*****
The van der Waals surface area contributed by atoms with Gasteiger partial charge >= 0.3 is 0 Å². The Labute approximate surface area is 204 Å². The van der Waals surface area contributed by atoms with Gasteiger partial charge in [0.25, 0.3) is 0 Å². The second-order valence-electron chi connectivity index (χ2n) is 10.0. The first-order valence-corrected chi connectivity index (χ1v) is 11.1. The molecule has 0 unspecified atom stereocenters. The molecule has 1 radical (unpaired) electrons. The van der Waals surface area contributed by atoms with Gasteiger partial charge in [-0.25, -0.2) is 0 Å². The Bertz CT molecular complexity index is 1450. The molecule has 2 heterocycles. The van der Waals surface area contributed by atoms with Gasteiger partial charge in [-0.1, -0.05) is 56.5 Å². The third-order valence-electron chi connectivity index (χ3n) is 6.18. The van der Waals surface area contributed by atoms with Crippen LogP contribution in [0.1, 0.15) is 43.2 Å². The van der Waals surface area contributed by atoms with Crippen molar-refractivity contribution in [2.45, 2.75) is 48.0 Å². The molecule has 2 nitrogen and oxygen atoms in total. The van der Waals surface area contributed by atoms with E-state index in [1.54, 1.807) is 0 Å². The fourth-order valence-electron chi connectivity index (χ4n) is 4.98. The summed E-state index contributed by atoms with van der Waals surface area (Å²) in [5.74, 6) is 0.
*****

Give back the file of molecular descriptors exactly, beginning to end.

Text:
The van der Waals surface area contributed by atoms with Gasteiger partial charge >= 0.3 is 0 Å². The Labute approximate surface area is 204 Å². The van der Waals surface area contributed by atoms with Gasteiger partial charge in [0.25, 0.3) is 0 Å². The second-order valence-electron chi connectivity index (χ2n) is 10.0. The first-order valence-corrected chi connectivity index (χ1v) is 11.1. The molecule has 0 unspecified atom stereocenters. The molecule has 1 radical (unpaired) electrons. The van der Waals surface area contributed by atoms with Gasteiger partial charge in [-0.25, -0.2) is 0 Å². The Bertz CT molecular complexity index is 1450. The molecule has 2 heterocycles. The van der Waals surface area contributed by atoms with Gasteiger partial charge in [-0.1, -0.05) is 56.5 Å². The third-order valence-electron chi connectivity index (χ3n) is 6.18. The van der Waals surface area contributed by atoms with Crippen LogP contribution in [0.1, 0.15) is 43.2 Å². The van der Waals surface area contributed by atoms with Crippen molar-refractivity contribution in [2.45, 2.75) is 48.0 Å². The molecule has 2 nitrogen and oxygen atoms in total. The van der Waals surface area contributed by atoms with E-state index in [1.54, 1.807) is 0 Å². The fourth-order valence-electron chi connectivity index (χ4n) is 4.98. The summed E-state index contributed by atoms with van der Waals surface area (Å²) in [5.74, 6) is 0.